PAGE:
Thursday, October 18, 2012

Beacon Rock, Washington

I'm putting up my feet today and relaxing, because I have a guest post today by the architect who steals my covers (also known as Archie Techt.)  Here's what he wrote:

This scene of Castle Rock in the beautiful Columbia River Gorge, which forms the border between Oregon and Washington states, made me want to go for a visit.  It would have been a search in vain though, since Castle Rock no longer exists.  Well, the basalt monolith still exists, but it is now called Beacon Rock.  Originally named Beaten Rock by Lewis and Clark in 1805 as they headed down the Columbia on their expedition west to the Pacific, the name was later changed to Beacon Rock, then Castle Rock, then back to Beacon Rock in 1916. 
Henry Biddle purchased the 848’ tall rock column in 1915 for $1, then spent the next three years building an approximately mile long series of switch-backed trail and bridges up the near vertical south face to the summit.  Views of the gorge along the way and from the top are spectacular, if a bit vertigo inducing.  A volcanic plug, Beacon Rock is the solidified lava core of a larger volcanic cone, the softer remainder of which was washed away during the ice age by the Missoula floods. 
In the early 1930s, the Army Corps of Engineers looked at all of that rock--essentially a vertical quarry--at the river’s edge, and decided they should blow it up to supply material for a jetty at the mouth of the Columbia River. They got as far as digging three caves at the base for explosives, before the Biddle family gave the property to Washington to be used as a state park (Washington originally refused the gift, so the Biddles offered it to Oregon instead, at which point Washington reconsidered….).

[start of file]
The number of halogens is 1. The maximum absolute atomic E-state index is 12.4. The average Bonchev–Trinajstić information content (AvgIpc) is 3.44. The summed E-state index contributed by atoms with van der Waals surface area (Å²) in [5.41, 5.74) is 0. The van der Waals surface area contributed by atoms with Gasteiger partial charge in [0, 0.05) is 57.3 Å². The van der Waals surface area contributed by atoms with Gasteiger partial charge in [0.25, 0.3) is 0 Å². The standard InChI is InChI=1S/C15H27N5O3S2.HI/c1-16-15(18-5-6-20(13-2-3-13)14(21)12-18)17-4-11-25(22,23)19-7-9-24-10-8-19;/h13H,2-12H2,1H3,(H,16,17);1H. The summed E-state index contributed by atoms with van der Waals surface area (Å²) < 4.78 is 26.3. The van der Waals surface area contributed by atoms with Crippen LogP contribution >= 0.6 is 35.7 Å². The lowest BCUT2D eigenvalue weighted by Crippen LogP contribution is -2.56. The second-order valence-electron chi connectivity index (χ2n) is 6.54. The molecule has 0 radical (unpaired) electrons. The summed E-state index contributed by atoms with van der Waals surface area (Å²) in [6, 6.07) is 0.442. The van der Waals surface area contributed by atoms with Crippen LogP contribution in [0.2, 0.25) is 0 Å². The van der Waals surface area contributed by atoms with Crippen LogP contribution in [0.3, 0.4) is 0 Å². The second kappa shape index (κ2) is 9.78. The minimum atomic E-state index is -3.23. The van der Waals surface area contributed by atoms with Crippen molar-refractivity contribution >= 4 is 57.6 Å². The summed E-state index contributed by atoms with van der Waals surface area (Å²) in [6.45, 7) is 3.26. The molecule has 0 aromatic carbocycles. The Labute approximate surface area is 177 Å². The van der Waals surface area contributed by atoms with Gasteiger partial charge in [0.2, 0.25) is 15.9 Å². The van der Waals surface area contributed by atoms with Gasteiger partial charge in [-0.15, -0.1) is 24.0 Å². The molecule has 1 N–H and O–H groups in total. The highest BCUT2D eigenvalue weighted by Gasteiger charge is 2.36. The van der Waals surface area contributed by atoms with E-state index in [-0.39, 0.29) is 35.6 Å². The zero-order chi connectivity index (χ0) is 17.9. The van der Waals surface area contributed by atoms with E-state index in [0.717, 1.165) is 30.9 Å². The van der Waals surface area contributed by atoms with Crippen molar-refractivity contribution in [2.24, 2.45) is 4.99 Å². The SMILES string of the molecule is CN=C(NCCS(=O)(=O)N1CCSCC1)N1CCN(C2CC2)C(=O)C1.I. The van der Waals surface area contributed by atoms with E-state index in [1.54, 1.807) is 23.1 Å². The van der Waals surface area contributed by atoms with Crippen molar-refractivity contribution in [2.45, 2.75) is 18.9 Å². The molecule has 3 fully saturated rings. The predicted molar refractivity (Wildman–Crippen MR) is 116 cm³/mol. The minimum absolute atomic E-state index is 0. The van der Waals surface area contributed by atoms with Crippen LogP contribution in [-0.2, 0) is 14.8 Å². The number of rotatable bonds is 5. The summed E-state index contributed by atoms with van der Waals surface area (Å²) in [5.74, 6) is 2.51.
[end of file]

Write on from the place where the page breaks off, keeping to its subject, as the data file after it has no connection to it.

In more recent history, Daily Postcard author Christine was in a Portland book club with Helene Biddle Dick, granddaughter of Henry.  And when my father passed away, I buried his watch at the top of Beacon Rock, as I felt that it offered a view of timeless beauty in every direction.
The double-entendre of the second card made more sense when I read the back and saw it was intended for WWII soldiers.
 Christine on her way up the switchback trail--hang onto your hat!
 The view of the Columbia River Gorge from the Beacon Rock summit is lovely, even on a cold, misty day.                     
  Here's the back of the first card. 


  1. I really like the visual history of this area. The earlier cards look like they were black and whites that had been tinted but I bet it just was the low tech printing process of the time.

  2. I hadn't realized it was called Castle Rock at one time. I knew someone whose father rode a motorcycle to the top and had the feat covered in the local paper -- in the 1920s or 30s I think.

  3. Hallo Christine,
    das Foto von dir ist spektakulär. Ich nehme an, du bist schwindelfrei, ich würde mir in solch luftiger Höhe in die Hose machen ;0)
    Liebe Grüße

  4. Just amazing! Looks terrifying though.

  5. What a beautiful location, and a lovely tribute to your father. I never knew all that history about Beacon Rock.Fascinating! Karin

  6. Interesting photos and story. I've looked up several volcanic plugs this afternoon, a fascinating feature of nature. Burying your late fathers watch at the top is an impressive homage. And I appriciate the 'scenic beauty' :-).

  7. I have climbed Beacon Rock. Almost had a nervous breakdown/panic attack, but I did it:) The toddlers passing me without a worry or fear of heights really irked me.hahaha Next time I go, I'll think of you and your daddy's watch. Lovely symbolic gesture!!



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